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Binary star formation: accretion-induced rotational fragmentation

Whitworth, Anthony Peter, Chapman, S. J., Bhattal, A. S., Disney, Michael, Pongracic, H. and Turner, J. A. 1995. Binary star formation: accretion-induced rotational fragmentation. Monthly Notices of the Royal Astronomical Society 277 (2) , pp. 727-746. 10.1093/mnras/277.2.727

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Abstract

We describe in detail two numerical simulations which illustrate a promising mechanism for binary star formation. This mechanism relies on the likelihood that protostellar discs are fed by accretion flows in which the specific angular momentum increases with time. Consequently, protostellar discs may be spun up until they become rotationally unstable and fragment. This mechanism has two variants, accretion-induced bar-mode rotational fragmentation (ABRF) and accretion-induced spiral-mode rotational fragmentation (ASRF). ABRF. If the specific angular momentum of a protostellar disc increases rapidly, the disc becomes unstable to a bar mode and cleaves directly into two components of comparable size, which may then grow and move apart by `mopping up' the remaining accretion flow. The components move apart because they repeatedly intercept the accretion flow and thereby convert some of the -by now - large angular momentum of the material in the accretion flow into orbital motion rather than spin. ASRF. If the specific angular momentum of the primary protostellar disc increases more slowly, the disc repeatedly forms spiral arms. Spiral arms formed in this manner can, if sufficiently massive, detach and condense to form initially small secondaries. Such secondaries are sometimes re-assimilated by the primary, but often they merge with one another and move away from the primary, again by `mopping up' the remaining accretion flow. If the accretion flow persists for long enough, they may grow to be comparable in mass to the primary. In the simulations presented here, the initial conditions are dynamic, and the initial protostellar discs condense out of a shocked layer formed by a clump/clump collision. However, it seems likely that the basic ingredient of the mechanism, i.e. an accretion flow with increasing specific angular momentum, can arise also in more quasi-static star formation regions like Taurus.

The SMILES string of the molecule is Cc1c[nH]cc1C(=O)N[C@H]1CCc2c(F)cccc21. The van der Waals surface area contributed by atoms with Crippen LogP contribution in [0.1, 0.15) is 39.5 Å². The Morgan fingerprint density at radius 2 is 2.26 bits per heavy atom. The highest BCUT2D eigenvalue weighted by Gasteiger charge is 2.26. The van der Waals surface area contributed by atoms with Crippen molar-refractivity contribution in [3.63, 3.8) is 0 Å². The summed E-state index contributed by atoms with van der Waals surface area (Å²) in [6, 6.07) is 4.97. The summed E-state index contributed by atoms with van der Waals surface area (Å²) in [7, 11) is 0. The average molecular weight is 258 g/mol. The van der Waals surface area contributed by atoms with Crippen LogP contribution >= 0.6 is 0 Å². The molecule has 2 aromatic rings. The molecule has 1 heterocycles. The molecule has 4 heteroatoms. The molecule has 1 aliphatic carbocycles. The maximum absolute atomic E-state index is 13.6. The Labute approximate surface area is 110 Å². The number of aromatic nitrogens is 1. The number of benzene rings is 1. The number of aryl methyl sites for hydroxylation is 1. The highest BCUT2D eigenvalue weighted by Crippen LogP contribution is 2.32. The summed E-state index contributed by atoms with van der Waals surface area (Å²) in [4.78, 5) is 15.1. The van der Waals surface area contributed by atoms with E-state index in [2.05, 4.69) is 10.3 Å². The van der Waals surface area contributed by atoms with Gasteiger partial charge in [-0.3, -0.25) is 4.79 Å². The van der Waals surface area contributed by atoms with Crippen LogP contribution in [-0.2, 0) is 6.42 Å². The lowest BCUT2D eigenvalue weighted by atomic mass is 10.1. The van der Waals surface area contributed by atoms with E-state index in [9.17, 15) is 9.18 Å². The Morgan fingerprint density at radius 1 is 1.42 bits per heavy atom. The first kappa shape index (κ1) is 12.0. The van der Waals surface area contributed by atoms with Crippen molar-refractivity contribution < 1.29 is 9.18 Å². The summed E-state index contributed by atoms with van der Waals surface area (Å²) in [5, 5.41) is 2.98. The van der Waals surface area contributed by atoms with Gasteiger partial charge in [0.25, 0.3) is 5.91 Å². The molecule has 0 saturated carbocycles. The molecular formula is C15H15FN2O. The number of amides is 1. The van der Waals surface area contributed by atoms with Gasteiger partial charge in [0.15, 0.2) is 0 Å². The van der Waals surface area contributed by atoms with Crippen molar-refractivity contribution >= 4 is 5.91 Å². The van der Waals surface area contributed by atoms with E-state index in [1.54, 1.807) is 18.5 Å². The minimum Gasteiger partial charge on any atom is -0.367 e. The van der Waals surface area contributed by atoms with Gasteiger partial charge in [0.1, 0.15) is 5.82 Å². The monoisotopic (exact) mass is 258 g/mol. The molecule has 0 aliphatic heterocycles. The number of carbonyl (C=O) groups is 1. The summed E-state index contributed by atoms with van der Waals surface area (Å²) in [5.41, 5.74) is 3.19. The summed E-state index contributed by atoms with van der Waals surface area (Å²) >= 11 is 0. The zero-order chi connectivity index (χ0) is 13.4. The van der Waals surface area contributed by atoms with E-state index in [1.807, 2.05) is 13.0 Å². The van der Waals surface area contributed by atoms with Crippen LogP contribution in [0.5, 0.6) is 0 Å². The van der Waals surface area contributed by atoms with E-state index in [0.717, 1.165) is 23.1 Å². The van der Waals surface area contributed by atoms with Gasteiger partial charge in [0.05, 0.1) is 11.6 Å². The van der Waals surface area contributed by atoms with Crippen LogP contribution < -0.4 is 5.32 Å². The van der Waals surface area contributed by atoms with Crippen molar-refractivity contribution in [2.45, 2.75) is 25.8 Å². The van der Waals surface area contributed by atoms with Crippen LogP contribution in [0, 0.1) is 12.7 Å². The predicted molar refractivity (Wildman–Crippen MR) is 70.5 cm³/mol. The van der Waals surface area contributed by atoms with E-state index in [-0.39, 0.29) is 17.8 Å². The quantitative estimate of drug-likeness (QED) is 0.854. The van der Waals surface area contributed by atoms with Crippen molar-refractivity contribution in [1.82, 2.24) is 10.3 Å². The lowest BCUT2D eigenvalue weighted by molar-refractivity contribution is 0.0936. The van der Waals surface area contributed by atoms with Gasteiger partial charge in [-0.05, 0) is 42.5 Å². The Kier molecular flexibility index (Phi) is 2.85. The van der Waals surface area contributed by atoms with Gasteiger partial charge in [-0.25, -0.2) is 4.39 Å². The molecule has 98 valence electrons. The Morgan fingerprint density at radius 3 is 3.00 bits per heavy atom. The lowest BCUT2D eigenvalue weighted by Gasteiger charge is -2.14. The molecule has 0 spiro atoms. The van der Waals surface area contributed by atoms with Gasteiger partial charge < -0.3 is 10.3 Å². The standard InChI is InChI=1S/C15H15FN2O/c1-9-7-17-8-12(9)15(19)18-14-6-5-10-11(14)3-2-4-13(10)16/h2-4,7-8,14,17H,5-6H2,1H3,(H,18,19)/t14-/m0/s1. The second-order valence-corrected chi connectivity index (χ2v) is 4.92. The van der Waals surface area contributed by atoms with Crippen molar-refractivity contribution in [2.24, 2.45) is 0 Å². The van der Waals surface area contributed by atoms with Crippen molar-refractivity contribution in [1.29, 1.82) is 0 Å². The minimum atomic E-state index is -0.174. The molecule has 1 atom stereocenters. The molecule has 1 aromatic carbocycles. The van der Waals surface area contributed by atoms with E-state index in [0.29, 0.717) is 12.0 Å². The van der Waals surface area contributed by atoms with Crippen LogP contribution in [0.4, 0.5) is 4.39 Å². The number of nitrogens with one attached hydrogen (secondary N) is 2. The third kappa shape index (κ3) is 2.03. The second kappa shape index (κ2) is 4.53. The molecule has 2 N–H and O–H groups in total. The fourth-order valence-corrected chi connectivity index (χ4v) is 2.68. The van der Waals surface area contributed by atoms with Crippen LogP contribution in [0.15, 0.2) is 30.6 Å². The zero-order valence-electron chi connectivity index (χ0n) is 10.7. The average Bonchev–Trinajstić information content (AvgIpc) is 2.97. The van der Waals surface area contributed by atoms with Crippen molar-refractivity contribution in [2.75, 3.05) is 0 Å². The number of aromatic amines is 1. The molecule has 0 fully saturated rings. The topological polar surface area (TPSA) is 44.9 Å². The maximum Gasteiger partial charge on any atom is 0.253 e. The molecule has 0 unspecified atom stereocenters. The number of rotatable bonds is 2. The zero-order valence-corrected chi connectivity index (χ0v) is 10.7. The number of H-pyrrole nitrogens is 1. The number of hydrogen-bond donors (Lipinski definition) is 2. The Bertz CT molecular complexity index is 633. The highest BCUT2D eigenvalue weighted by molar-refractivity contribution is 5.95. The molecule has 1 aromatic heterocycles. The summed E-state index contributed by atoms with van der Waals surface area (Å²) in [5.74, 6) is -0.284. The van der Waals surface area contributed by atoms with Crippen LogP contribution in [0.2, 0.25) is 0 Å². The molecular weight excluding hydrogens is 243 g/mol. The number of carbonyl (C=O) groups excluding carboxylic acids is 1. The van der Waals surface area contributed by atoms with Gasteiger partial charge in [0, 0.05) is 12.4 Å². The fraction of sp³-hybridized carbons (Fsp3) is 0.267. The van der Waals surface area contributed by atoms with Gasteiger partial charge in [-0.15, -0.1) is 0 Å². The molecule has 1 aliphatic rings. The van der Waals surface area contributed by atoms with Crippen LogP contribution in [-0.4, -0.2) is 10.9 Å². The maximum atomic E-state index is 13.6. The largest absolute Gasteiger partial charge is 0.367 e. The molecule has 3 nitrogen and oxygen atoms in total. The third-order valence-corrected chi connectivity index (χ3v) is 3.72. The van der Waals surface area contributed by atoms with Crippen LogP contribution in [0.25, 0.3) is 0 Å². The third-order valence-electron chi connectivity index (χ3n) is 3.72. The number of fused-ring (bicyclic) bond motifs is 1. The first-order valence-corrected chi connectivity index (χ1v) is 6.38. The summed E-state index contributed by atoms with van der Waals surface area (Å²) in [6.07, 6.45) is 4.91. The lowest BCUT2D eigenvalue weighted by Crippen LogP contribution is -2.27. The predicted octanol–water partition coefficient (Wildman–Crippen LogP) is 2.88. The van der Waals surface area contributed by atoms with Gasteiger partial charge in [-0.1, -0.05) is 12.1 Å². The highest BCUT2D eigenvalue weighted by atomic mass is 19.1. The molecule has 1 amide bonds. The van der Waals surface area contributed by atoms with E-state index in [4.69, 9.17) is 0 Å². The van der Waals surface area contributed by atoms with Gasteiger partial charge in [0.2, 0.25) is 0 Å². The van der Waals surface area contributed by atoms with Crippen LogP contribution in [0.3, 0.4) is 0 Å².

Item Type: Article
Date Type: Publication
Status: Published
Schools: Physics and Astronomy
Subjects: Q Science > QB Astronomy
Publisher: Oxford University Press
ISSN: 0035-8711
Related URLs:
Last Modified: 22 Dec 2017 20:06
URI: http://orca.cf.ac.uk/id/eprint/73339

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